Creed II Review: Can You Smell the Oscar?

I hope everyone enjoyed their Thanksgiving and week after. Unlike the rest of the world, I was lying on my couch with a fever and missing the opening weekend of Creed II! But don’t fret, the first day I was able to live again I took myself to the movies. I thoroughly loved this sequel.

Just in case you don’t know, Michael B. Jordan plays Adonis Creed, son of Apollo Creed from the classic Rocky series. Basically, he fights, loses, goes through a journey of depression and self- discovery, trains with his mentor, fights, and wins. Along the way, he is in love with Tessa Thompson’s character, Bianca, and they go through some trials.  Which may sound incredibly predictable and boring, but I promise, it wasn’t boring.

Let’s break down why this movie was so great. First, Michael B. Jordan, and not for the reasons you think. Yes, we can see he is a beautiful man and he may possibly taste like tootsie rolls; clearly, this is a major reason we are intrigued by him; but for me, his acting has always seemed a little vapid, like it was missing some depth. With this performance he showed maturity and growth with his craft.  Sitting in the audience, I could feel his emotions through the screen, not because Adonis’s inner struggle was relatable, but because Jordan did such a terrific job depicting his character’s state of mind throughout the whole film. This performance felt more profound than his others. He really seemed like he held his own with veteran actor Sylvester Stallone. He shared the screen with him instead of just being in a scene with him. Can we smell an Oscar nomination? Hope so.

Reason number two, Tessa Thompson. She transforms herself into her characters like an ice cube melts in water. Thompson’s portrayal of Bianca was strong, confident and independent. She was not Adonis’s trophy but his equal. She had her own life outside of him but she knew when he needed her and how he needed her.

Sometimes women in these types of movies are depicted as shallow, weak, and expendable. As if their whole lives are revolving around this one man and they don’t have anything else going for them. Not this time. She has a career that was making big moves alongside his fighting career. And it was evident that he needed her just as much as she needed him. She was not replaceable. As a black woman I saw myself in her. I saw myself in her fears, her strength and the love she had for her man. For the record I would have also been the loudest person in the Arena in Russia that night as well, “Drago who?”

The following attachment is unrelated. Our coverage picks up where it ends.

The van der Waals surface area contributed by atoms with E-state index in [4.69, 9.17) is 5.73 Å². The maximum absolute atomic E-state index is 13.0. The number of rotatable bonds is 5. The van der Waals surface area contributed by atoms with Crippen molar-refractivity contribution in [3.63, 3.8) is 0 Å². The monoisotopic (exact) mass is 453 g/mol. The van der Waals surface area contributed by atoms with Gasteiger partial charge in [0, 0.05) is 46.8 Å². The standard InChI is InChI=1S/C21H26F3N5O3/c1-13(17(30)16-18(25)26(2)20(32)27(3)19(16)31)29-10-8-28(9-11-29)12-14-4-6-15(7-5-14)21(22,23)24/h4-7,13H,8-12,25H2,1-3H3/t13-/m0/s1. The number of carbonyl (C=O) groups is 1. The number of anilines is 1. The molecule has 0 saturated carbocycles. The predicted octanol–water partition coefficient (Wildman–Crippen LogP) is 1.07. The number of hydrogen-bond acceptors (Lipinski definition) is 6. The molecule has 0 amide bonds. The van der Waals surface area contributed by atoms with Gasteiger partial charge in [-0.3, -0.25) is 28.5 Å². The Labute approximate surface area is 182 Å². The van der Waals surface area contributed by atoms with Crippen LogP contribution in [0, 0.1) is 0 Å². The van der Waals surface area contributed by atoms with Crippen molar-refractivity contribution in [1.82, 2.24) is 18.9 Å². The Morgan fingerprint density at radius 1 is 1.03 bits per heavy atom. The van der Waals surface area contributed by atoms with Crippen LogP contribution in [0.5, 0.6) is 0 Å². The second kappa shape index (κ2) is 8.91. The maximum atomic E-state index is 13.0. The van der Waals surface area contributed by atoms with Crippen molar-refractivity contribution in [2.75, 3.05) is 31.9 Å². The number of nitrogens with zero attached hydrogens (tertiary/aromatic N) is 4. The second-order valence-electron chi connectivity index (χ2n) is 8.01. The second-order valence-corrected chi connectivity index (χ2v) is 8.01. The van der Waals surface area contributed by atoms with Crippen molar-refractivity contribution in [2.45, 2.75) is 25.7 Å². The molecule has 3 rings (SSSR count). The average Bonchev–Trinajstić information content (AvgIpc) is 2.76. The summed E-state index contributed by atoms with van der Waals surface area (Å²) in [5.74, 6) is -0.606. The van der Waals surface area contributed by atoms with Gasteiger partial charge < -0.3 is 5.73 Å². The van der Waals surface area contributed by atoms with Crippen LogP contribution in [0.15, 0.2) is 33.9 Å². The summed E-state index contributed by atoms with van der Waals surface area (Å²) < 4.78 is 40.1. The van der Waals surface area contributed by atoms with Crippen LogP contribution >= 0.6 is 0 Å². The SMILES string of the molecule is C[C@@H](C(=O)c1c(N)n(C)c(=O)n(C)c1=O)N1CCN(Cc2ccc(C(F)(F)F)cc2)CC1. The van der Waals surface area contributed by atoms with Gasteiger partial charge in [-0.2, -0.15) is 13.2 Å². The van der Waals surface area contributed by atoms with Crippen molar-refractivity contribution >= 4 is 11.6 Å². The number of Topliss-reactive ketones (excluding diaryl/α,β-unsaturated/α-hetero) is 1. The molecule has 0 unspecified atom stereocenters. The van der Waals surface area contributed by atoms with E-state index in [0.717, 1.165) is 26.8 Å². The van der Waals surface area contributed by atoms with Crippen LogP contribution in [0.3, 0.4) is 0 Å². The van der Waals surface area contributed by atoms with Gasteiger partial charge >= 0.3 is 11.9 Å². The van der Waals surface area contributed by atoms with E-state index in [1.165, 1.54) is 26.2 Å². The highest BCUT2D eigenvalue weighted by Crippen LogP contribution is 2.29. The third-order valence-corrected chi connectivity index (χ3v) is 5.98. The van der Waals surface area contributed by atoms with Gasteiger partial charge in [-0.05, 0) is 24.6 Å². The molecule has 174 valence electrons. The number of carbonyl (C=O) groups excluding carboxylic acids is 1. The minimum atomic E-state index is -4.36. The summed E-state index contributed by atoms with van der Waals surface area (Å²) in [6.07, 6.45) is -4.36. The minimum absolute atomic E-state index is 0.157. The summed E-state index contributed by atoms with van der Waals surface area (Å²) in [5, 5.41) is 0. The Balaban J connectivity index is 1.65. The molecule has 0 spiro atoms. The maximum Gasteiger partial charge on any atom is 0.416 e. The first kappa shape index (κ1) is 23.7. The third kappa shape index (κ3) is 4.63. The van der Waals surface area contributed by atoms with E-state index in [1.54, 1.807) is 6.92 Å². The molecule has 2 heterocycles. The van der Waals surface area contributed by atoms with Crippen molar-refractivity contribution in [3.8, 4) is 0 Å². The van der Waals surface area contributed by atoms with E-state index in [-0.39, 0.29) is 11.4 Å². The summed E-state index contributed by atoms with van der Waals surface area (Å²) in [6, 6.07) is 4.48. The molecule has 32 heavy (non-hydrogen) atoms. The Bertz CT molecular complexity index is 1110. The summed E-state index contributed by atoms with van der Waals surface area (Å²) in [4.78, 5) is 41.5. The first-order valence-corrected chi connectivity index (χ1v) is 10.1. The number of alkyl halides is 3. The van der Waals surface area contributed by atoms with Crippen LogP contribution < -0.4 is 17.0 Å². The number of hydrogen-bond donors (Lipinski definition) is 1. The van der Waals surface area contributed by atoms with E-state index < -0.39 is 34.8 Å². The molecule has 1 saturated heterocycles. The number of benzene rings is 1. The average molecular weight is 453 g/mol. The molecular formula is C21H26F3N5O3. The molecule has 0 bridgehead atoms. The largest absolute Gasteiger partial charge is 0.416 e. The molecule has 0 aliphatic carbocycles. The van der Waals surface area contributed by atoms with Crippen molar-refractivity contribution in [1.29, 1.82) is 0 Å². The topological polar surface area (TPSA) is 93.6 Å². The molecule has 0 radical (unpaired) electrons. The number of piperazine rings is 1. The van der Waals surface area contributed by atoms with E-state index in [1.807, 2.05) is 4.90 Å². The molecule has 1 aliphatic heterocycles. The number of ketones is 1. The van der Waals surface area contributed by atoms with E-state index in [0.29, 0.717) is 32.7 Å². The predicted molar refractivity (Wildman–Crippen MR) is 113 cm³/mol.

Reason number three, can we talk about the amazing way this movie was shot? Not only was it beautiful, but I appreciate long medium shots to build suspense, with slow-motion close-ups, as opposed to fast cuts with close-ups. I get it, we learn in video editing 101 that in order to show action we need fast cuts but it doesn’t always get the audience to lose themselves in the movie. The verisimilitude of the fighting scenes had me holding my breath with every punch. I was literally sitting at the edge of my seat watching this movie and the only thing that would bring me back to reality was someone coughing in the theatre.  Kudos to director, Steven Caple Jr., for capturing those moments perfectly. Can you believe this is his first major motion picture? Well, I hope to see a lot more from him.

Reason number four,  the love story between Adonis and Bianca. Bianca was everything Adonis needed. When he was weak, she was his strength. When he needed to be humbled, she was there to bring him back to Earth. When he needed encouragement, she cheered the loudest. Ryan Coogler did a fantastic job of writing a love story that was based on real love and admiration. Adonis never cheated on her, hit her or hurt her in any way. He praised and supported her music career, he was her strength when she was weak, and he made sure he provided for her. They were a team. That is the way love is supposed to be.  

This movie was a great sequel to the first one. If you haven’t seen either Creed films, you should. Go to Amazon Prime and rent the first one, then go online and buy your tickets for the second. It’s worth it.

Nappily Ever After Review: It’s Not for Everyone

It was Coco Chanel who said, “A woman who cuts her hair is about to change her life”.  For Sanaa Lathan’s character, Violet, in Netflix’s Nappily Ever After, truer words have never been spoken. Nappily Ever After is a romantic comedy, reminiscent of the 90’s formulaic romantic dramedy, about a very successful yet deeply shallow woman who shaves her head after a break-up and begins her own journey of growth and self-actualization. She meets a man that gives her the love she has been longing for and they ride off into the sunset at the end. If that synopsis sounds like it could be about any romantic comedy, well that’s because this movie was just like any romantic comedy. There was nothing impressive about it; we’ve seen this story many times before, but executed in a better way. The acting was sub-par-we’ve seen better performances from these actors in other films. There were also some pretty glaring plot holes that made certain scenes seem disconnected from the story.  

 

Now, I’m not saying this was a bad movie, it was just predictable and underwhelming compared to all the hype that surrounded it. It’s not surprising that it took so long for this story to migrate from book to film. I mean, Universal Studios has owned the rights to the film since 2003. They previously secured Halle Berry as the lead, and with that star power alone the movie should be successful, right? I guess not because they dropped it and now we may know why.